The Israr fleet also engaged in trans-shipment, meeting other vessels at sea to transfer catch, supplies or crew. While this can occur legally, it has become a characteristic tactic of illegal operators trying to cover their tracks. It allows them to “launder” fish caught illegally and perpetuate the abuse and enslavement of crew by enabling vessels to stay away from port for months or even years.
For example, migrant workers in Korea’s distant water fishing fleet reported being forced to work 18-hour days; a quarter of the crew we spoke to had experienced physical abuse and over 60 percent had witnessed verbal abuse. Almost all had their passports confiscated by their captain and several months’ wages deducted at the start of contracts to discourage them from escaping these abusive environments. These vessels regularly remained at sea for over a year, and in some cases over 18 months, without calling at port.
A Lucky Observation
It took over a year of investigation to build a case against the Israr fleet, but it paid off. In December 2021, the fleet was blacklisted by the International Commission for the Conservation of Atlantic Tunas, a significant blow to this illicit network. If properly implemented, this will prevent the fleet from selling any of the fish they catch.
We cheered this small victory the Environmental Justice Foundation — one less fleet abusing the system and damaging our oceans. But what about the next vessel, and the one after that?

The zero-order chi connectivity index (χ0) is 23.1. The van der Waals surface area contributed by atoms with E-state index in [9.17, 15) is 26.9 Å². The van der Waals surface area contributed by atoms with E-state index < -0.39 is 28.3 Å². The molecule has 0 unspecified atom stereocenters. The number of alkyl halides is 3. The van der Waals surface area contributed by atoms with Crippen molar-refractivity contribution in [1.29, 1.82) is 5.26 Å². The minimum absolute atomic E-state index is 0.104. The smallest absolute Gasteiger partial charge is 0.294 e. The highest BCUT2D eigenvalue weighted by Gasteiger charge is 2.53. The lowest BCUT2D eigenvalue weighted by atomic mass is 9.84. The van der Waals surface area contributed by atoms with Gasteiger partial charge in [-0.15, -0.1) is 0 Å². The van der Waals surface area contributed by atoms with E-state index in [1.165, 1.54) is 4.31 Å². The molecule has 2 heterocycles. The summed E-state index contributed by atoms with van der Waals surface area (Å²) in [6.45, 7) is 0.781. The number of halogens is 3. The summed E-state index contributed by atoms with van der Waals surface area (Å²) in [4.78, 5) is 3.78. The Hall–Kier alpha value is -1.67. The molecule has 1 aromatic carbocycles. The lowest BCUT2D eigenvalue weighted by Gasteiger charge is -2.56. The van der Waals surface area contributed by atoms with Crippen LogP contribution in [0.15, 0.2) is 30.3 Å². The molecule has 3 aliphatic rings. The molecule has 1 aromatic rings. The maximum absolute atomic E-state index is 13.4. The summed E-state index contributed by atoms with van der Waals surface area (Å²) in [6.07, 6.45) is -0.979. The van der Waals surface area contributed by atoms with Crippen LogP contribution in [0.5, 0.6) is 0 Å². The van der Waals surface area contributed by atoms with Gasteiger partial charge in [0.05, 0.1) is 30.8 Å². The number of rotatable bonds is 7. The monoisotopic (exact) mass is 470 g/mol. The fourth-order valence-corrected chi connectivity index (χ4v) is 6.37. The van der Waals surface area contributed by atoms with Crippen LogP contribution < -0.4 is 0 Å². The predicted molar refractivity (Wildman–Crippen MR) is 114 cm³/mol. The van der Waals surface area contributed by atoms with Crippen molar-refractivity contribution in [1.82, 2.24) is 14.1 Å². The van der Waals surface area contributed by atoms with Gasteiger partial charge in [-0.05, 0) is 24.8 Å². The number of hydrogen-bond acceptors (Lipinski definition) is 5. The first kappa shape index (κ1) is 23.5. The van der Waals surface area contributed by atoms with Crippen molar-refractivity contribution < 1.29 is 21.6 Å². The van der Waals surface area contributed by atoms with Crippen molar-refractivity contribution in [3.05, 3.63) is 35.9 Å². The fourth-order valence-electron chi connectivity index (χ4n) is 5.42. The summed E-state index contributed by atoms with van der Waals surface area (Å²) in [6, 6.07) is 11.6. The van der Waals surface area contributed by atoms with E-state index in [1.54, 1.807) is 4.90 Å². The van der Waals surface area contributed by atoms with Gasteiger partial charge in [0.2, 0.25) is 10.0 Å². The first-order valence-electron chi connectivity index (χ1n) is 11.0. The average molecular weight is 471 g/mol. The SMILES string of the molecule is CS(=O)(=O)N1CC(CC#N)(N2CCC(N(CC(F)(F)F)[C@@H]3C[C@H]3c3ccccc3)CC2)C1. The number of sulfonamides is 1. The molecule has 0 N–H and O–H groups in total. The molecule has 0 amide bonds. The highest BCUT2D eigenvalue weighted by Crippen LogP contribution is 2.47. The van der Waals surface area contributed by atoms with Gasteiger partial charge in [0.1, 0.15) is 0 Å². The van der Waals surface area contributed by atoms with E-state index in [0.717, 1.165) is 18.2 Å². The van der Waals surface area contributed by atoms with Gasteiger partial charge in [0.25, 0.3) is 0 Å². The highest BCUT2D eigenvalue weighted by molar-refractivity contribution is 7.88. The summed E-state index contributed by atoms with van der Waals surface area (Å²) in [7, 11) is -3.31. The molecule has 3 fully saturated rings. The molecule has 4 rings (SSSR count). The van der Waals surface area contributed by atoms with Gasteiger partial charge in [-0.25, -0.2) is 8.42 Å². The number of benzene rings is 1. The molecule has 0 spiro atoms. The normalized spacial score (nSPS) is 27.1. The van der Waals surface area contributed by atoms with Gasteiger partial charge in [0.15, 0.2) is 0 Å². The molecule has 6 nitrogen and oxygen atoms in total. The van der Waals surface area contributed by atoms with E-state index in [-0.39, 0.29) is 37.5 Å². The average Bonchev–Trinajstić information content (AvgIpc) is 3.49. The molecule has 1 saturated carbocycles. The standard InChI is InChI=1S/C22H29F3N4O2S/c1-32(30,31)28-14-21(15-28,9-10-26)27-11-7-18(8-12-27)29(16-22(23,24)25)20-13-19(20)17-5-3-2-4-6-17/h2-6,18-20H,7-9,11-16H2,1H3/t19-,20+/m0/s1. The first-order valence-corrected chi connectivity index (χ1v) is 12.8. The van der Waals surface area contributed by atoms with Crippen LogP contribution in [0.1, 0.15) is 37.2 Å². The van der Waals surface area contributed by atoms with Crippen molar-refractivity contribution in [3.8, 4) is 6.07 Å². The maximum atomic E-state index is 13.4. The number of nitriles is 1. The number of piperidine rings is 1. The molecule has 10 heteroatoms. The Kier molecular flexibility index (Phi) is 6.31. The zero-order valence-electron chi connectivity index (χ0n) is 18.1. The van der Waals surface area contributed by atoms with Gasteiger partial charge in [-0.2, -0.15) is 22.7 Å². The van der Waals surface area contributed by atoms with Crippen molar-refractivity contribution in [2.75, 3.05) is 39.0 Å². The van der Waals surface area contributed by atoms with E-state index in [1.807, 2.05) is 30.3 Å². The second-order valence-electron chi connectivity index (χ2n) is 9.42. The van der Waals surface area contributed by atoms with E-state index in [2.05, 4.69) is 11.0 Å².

The Israr fleet was caught by chance by an observant, determined NGO. Up against global illegal fishing operations catching 26 million tonnes of fish each year, this approach will barely scratch the surface. We cannot afford to continue in this hit-or-miss manner.
We need a system that works for us, not for them — a system built on transparency. By opening data flow between nations and bringing vessel license lists, history of offenses and full ownership details into the public realm, we can start to protect our ocean from these damaging fleets and hold the owners of these vessels accountable.
This systemic change is needed on an international level. In the Israr investigation alone, we worked with fishing authorities in Belize, Saint Vincent and the Grenadines, Brazil, Senegal, Trinidad and Tobago, the U.S., France and Oman, all tuna regional fisheries management organizations, the European Commission, INTERPOL and crew members in Mauritius. This is the level of international data-sharing and collaboration we need to achieve.
This may sound daunting, but bringing fisheries out of the shadows does not require new, sophisticated technology, or unrealistic expense. It can be achieved by any country through a combination of public data-sharing, enforcement of sustainable fisheries laws, and the use of existing technology to understand, map and disclose supply chains.
If we fail to enact this change, millions of people will suffer, especially coastal communities that rely on thriving fisheries to survive. We are already seeing the consequences of apathy in Ghana, where the fundamental human rights of Ghanaian fishing communities are being threatened by the government’s failure to tackle overfishing and illegal fishing by industrial trawlers. Over half the 215 small-scale fishers, processors and traders we spoke to reported going without sufficient food over the past year, and over 70 percent reported a deterioration in their living conditions over the past five years. The vast majority of industrial trawlers in Ghana, although operating under the Ghanaian flag, are controlled and financed by distant water fishing companies based in China.
Illegal fishing is pushing ocean ecosystems toward total collapse and stripping millions of people of their food security and livelihoods. It is cause for international shame that the chronic lack of transparency can still be used get away with these crimes. Only through international collaboration can we bring fishing out of the shadows and return our oceans to their rightful glory.